Floridians would be allowed to speak at all public meetings, if a bill passes the Legislature. It was one of several bills that passed out of the House Government Operations Committee on Wednesday.
The public-comment bill’s House sponsor is Ray Rodrigues (R-Fort Myers). He said, it would restore the rights people had to speak at public meetings before a 2010 court case called that into question.
“We practically invented sunshine. In 1967, when we put in the Florida government open meetings, we were the first in the country to do that. Everyone followed our lead. And for me, this is a step backwards,” he said.
Most county and city governments allow comment already. But, Rodrigues said, some special taxing districts have been making decisions without taking that step. And without the fix, he said, local governments can’t be punished for it.
“Growing up, I heard a phrase often, which was that children were to be seen but not heard. The official position of the courts now are that taxpayers are to be treated like children. They can be seen but not heard. I don’t think that’s right,” Rodrigues said.
The bill is sponsored in the Senate by Joe Negron (R-Palm City).
Another bill that got the Government Operations Committee’s support is the so-called public-private partnership bill, sponsored by Rep. Greg Steube (R-Sarasota). Steube said, the bill would provide another financing option for local governments and universities that don’t have enough money for infrastructure improvements.
But, the Florida League of Cities says the bill is unnecessary because public-private partnerships are already possible. And Doug Martin, with Florida’s branch of the American Federation of State, County and Municipal Employees, said, the bill would give private entities too much control over public institutions.
“It allows the design, building, financing, operation and maintenance. Well, if private operation of public infrastructure isn’t privatization, what is?” Martin said.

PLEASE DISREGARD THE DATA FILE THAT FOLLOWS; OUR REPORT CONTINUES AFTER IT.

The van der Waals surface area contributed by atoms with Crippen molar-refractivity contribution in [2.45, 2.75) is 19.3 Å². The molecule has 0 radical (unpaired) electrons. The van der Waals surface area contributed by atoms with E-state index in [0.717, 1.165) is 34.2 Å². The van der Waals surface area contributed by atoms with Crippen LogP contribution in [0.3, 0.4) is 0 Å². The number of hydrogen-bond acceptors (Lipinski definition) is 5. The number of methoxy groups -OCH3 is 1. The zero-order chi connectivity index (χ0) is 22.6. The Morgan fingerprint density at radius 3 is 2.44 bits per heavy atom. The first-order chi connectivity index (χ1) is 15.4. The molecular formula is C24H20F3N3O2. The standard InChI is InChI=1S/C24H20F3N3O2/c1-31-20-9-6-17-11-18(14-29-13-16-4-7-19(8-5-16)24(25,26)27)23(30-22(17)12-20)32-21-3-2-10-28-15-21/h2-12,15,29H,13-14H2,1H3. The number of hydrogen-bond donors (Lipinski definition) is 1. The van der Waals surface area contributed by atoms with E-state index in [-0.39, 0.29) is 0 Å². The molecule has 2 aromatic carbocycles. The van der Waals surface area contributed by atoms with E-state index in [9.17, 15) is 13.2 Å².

But bill sponsor Steube said, governments would still own the infrastructure and they’d work out profit-sharing plans with private investors.
“So the public is being able to benefit from the public-private partnership, the entity is able to benefit from the public-private partnership, and the private company that’s been able to build this project is being able to hire workers, create jobs and do the project, so my feel on this is that everybody wins,” he said.
And a bill relating to local governments and who gets their contracts also made it out of the committee. The measure, sponsored by John Tobia (R-Melbourne), would do away with local governments’ ability to favor local contractors during the bid process. Tobia said, such policies are bad for taxpayers because they reduce the number of contractors who apply and drive up costs.
“My goal is never to get involved in local governments unless they’re doing something that’s fiscally irresponsible,” Tobia said.
But the Florida League of Cities opposes the bill, calling it a “mandate” that takes away local control.
Finally, the committee unanimously passed a bill called the paper reduction bill, sponsored by Bryan Nelson (R-Apopka). It would digitize property appraisers’ notices and insurance records that are currently sent by paper mail. It also allows voters to receive sample ballots by e-mail instead of the physical copies mailed out now.
Pasco County election supervisor Brian Corley said, he supports the bill, and he supports a new public records exemption the bill would create for voters’ e-mail addresses.
“Voters have a reasonable expectation of privacy when it comes to dealing with elections administration and giving their e-mail address for the purpose of having a sample ballot sent to them,” he said.
But open-government watchdog group the First Amendment Foundation is not happy with the proposed exemption, saying it’s a slippery slope toward exempting all e-mail addresses of anyone communicating with the government.